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Date: Mon, 12 Apr 2021 14:41:48 -0700
From: David Sontheimer <>
Subject: Re: Cracking stats: p/s, c/s and C/s. Hashing cost factors.

Found and resolved a bug in my code. My stats make a lot more sense now, in
relation to your explanations.

Total pwd hashes: 100
Total unique salts: 1
Pwds tested/sec: 1.489019e+09
Crypts tested/sec: 1.489019e+09
Combinations tested/sec: 1.490530e+11

C/c: 100.10147016257012
c/p: 1.0
p/c: 1.0
C/p: 100.10147016257012

Is it accurate to interpret that JtR creates a rainbow table - based on
candidate passwords generated from rule set (and/or wordlist) - that
includes crypts computed with a repeat candidate password for each salt
encountered in the password file?


On Mon, Apr 12, 2021 at 11:48 AM David Sontheimer <> wrote:

> Alexander,
> Many thanks - this is all very helpful. Some follow-up questions below.
> > Here's an excerpt from doc/FAQ:
> >
> > speed metrics are as follows: g/s is successful guesses per second (so
> > it'll stay at 0 until at least one password is cracked), p/s is
> > candidate passwords tested per second, c/s is "crypts" (password hash or
> > cipher computations) per second, and C/s is combinations of candidate
> > password and target hash per second.
> Perhaps I'm approaching it with non-specific terminology. After
> reading the FAQ and your explanations, let me try again.
> Hash: A cryptographic hash of a cleartext password (and potentially a
> salt) stored in a password file. Aka a password hash. The thing we're
> using JtR to crack. Therefore g/s is the number of target hashes
> successfully cracked per second.
> Crypt: A cryptographic hash generated by JtR from a candidate password
> (and, if present in the password file, salt). If a crypt matches a
> hash, JtR records the associated candidate as a successful guess to
> the pot file.
> Combination: Candidate password I understand, but which "target hash"
> are we referring to - a password hash, correct? If so, then C/s is the
> speed with which JtR compares a candidate's hash to a target hash? And
> if subsets of target hashes share a salt, JtR will compare a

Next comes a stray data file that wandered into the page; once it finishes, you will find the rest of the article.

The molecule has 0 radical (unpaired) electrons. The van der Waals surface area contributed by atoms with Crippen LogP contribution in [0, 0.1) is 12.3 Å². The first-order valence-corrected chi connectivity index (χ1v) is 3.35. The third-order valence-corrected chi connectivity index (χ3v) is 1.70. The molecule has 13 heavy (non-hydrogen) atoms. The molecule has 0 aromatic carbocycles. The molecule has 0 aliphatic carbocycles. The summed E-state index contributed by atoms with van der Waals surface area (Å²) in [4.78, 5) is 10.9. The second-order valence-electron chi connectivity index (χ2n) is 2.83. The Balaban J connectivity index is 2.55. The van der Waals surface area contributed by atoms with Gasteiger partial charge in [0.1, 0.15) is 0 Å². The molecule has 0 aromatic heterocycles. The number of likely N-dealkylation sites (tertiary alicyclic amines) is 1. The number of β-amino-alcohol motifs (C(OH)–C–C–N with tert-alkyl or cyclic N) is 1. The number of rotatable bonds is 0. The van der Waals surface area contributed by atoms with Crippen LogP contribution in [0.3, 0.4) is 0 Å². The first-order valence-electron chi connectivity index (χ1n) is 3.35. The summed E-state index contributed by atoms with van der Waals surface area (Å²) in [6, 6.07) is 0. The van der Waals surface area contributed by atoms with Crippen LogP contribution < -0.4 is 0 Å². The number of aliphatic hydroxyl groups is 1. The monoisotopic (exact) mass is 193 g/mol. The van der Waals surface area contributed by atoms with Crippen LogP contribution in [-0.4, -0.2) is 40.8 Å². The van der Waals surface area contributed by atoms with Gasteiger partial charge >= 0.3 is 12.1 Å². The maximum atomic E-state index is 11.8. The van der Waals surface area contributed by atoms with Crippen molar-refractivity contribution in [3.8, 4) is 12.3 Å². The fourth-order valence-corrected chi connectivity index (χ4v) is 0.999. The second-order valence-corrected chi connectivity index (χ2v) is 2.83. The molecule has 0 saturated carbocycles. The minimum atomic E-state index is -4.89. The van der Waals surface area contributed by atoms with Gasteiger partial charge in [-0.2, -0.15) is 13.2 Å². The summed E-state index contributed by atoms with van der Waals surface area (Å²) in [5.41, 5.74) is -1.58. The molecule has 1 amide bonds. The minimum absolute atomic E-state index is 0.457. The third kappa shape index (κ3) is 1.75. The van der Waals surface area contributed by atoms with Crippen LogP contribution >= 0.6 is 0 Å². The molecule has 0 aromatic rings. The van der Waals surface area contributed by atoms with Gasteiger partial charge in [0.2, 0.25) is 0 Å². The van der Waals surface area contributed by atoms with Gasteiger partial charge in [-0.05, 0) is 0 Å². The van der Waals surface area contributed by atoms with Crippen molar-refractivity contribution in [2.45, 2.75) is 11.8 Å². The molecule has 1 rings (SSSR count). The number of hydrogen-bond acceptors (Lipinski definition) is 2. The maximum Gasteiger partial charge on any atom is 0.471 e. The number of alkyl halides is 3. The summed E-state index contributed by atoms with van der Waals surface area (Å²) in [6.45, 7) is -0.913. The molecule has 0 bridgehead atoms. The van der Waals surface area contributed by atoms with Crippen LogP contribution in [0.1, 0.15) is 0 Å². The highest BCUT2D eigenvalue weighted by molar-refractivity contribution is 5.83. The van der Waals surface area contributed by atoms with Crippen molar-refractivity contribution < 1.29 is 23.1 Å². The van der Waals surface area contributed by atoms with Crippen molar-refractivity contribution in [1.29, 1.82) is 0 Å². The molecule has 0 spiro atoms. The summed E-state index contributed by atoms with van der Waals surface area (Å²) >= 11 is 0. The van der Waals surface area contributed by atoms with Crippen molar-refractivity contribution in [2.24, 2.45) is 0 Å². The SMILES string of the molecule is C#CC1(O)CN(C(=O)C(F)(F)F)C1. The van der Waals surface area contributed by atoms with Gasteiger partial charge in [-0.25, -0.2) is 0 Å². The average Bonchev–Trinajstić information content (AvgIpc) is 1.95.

> candidate's hash to the entire subset of target hashes until it finds
> a match - allowing for C/s >= c/s.
> Therefore, I should not refer to c/s as crypts tested, but crypts
> generated, correct?
> > When there are
> > matching salts (fewer different salts than hashes), some hash
> > computation results are reused for multiple comparisons against loaded
> > hashes (combinations of computed and loaded hashes).
> I'll run some new experiments to see if I better understand how
> candidate passwords, crypts and Combinations relate in time-to-crack.
> > Unrelated, you probably actually want to consider sha512crypt, not
> > sha256crypt.  sha512crypt is commonly used, sha256crypt is unusual.
> >
> > Or consider both so that you can show sha512crypt providing a much
> > better (lower) ratio between its cracking and authentication speeds.
> Unrelated, sure. Helpful - most certainly. Much appreciated.
> > I assume you mean sha256crypt.  Yes, that's its default and what we
> > benchmark it with.
> > Again, you should refer to hashes by their proper names.  Clearly you
> > don't literally mean SHA-256 and SHA-1 here (these are unsalted hashes
> > and don't use any iterations).  You probably mean sha256crypt and
> > sha1crypt.
> Yes, sha1crypt and sha256crypt. Thank you for catching both.
> > Meanwhile, you can lock the benchmark
> > to one of these two iteration counts using...
> Great - this is exactly what I need.
> Thank you again,
> -David

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